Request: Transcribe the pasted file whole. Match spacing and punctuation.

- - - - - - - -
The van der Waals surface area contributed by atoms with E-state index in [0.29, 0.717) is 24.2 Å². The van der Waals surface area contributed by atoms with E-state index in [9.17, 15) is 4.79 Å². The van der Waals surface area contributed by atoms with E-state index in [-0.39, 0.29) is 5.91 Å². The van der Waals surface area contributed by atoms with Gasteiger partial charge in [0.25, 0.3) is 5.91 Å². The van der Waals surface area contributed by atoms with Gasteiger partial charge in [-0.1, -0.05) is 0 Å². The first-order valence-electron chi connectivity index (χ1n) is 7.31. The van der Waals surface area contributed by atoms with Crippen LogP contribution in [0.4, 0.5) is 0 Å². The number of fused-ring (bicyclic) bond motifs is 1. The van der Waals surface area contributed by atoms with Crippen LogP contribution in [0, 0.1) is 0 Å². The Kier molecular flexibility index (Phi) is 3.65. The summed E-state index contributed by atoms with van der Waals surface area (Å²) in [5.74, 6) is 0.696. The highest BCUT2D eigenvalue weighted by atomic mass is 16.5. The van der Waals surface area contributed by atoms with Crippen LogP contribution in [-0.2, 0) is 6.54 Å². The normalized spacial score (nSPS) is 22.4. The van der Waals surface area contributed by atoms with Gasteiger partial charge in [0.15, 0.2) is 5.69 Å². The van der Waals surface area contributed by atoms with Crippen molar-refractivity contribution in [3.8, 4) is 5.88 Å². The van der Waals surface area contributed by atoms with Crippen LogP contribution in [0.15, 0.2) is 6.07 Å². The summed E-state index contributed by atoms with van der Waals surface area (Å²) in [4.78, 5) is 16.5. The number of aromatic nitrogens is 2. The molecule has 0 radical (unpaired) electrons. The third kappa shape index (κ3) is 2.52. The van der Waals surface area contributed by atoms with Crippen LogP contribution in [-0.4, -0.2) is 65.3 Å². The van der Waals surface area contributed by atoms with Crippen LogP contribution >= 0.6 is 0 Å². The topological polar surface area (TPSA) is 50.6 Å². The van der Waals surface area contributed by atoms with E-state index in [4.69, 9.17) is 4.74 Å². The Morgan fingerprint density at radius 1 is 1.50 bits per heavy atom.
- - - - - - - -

The van der Waals surface area contributed by atoms with E-state index in [0.29, 0.717) is 24.2 Å². The van der Waals surface area contributed by atoms with E-state index in [9.17, 15) is 4.79 Å². The van der Waals surface area contributed by atoms with E-state index in [-0.39, 0.29) is 5.91 Å². The van der Waals surface area contributed by atoms with Gasteiger partial charge in [0.25, 0.3) is 5.91 Å². The van der Waals surface area contributed by atoms with Gasteiger partial charge in [-0.1, -0.05) is 0 Å². The first-order valence-electron chi connectivity index (χ1n) is 7.31. The van der Waals surface area contributed by atoms with Crippen LogP contribution in [0.4, 0.5) is 0 Å². The number of fused-ring (bicyclic) bond motifs is 1. The van der Waals surface area contributed by atoms with Crippen LogP contribution in [0, 0.1) is 0 Å². The Kier molecular flexibility index (Phi) is 3.65. The summed E-state index contributed by atoms with van der Waals surface area (Å²) in [5.74, 6) is 0.696. The highest BCUT2D eigenvalue weighted by atomic mass is 16.5. The van der Waals surface area contributed by atoms with Crippen LogP contribution in [-0.2, 0) is 6.54 Å². The normalized spacial score (nSPS) is 22.4. The van der Waals surface area contributed by atoms with Gasteiger partial charge in [0.15, 0.2) is 5.69 Å². The van der Waals surface area contributed by atoms with Crippen molar-refractivity contribution in [3.8, 4) is 5.88 Å². The van der Waals surface area contributed by atoms with Crippen LogP contribution in [0.15, 0.2) is 6.07 Å². The summed E-state index contributed by atoms with van der Waals surface area (Å²) in [4.78, 5) is 16.5. The number of aromatic nitrogens is 2. The molecule has 0 radical (unpaired) electrons. The third kappa shape index (κ3) is 2.52. The van der Waals surface area contributed by atoms with Crippen LogP contribution in [-0.4, -0.2) is 65.3 Å². The van der Waals surface area contributed by atoms with Crippen LogP contribution >= 0.6 is 0 Å². The topological polar surface area (TPSA) is 50.6 Å². The van der Waals surface area contributed by atoms with E-state index in [4.69, 9.17) is 4.74 Å². The Morgan fingerprint density at radius 1 is 1.50 bits per heavy atom.